The wind has been stirring. The forest creaks. The leaves rustle. Things bump out there among the trunks. I hear other things. A faint meow. I call. It is so distant it could be a sad memory or my wishful imagination. Crawford. Collar. Now where did she get to?
The wind is too loud moving through the forest. Fall brings a whole new array of sound as leaves scatter around. Fruits and nuts drop. The constant rain of branches plummeting to the earth increases in a stiff wind. I can't hear what I imagine I am hearing. A meow must be separated from the rubbing violin of trunks and branches. I wait for a still moment. Collar. Collar. Now where did she get to?
After a couple of hours she finally appears. A roll call training session has begun with an evening feed of canned food.
The thinning forest is about to reveal a summer's work to passersby. It may reveal other things I dread.
From the cabin looking out towards the scenic byway, the trees of the septic drain field garden to be are in their prime. The always half dead Black Locust are on my hit list. Some judicious thinning could allow the addition of some Silver Bell or Sourwood trees. I like my summer privacy screen.
It has been a long time since I have seen the entire floor inside the cozy cabin. The remaining batts of insulation were tossed up in the main loft to make way for the drywall to be delivered.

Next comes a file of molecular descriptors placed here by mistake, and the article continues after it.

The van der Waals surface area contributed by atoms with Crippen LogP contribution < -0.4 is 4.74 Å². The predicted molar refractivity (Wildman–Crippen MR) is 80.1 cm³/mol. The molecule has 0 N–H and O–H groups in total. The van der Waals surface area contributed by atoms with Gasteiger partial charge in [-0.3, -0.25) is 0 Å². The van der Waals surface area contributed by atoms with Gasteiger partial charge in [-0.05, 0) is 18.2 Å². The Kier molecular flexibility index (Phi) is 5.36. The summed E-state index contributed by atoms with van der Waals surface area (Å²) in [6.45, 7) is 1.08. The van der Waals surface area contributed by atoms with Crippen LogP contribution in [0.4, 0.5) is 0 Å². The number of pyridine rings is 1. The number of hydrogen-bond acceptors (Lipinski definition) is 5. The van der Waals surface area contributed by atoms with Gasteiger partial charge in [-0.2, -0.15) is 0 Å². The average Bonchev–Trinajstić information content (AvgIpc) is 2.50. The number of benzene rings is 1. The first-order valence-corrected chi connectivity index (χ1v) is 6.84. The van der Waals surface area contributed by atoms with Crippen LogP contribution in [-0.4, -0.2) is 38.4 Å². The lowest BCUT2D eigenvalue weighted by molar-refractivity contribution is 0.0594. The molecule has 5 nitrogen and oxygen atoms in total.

The floor insulation sandwich is moving along smoothly. A truly insulated house will soon be a reality.
While a cabin grows, a sweep of forest dies. Behind the cabin on the right is a former grove of the mighty Hemlock. Eighty foot tall carcasses are all that remain. When will they fall? It is a sound I am sure to hear. Loud crashes and groaning trees leaning quickly to the ground are a rather common voice in the wild forest. Wind is not always needed.
There is a nice view into the forest canopy from the window in the loft. There could be a whole new array of sound from up here. Funny how the eye does not see screen and the camera hones in on it.
The forest talks and I listen. I need to know who is out there. First I must become fluent in the seasonal language. Rain drops hours after the skies have dried. Ice whispers as it warms and falls. Branches clatter when bare, in leaf it is a stadium roar.
I think I hear a faint meow far off in the distance. It could be carried in on the wind. I position myself, ear cocked in multiple locations. I wait for a still moment. Surely this is imagined, the echos of brain cells deep in the recesses of my psyche. Crawford ... sigh.
Then a small black and white figure comes running down the driveway at dusk with a hoarse meow. Collar what are you so exited about? Meow, mow. The meow is not right. Could it be?
Good Lord have mercy it is. It's Crawford!
He is skinny, hungry, skittish and hyper, but Crawford is back home. There are no dings or dents, no tears, wounds or bald spots. He looks just fine. Crawford is back after five days of an unexplained disappearance.
I think someone is baiting a live trap around here. The question is why can't I hear the kitties cry?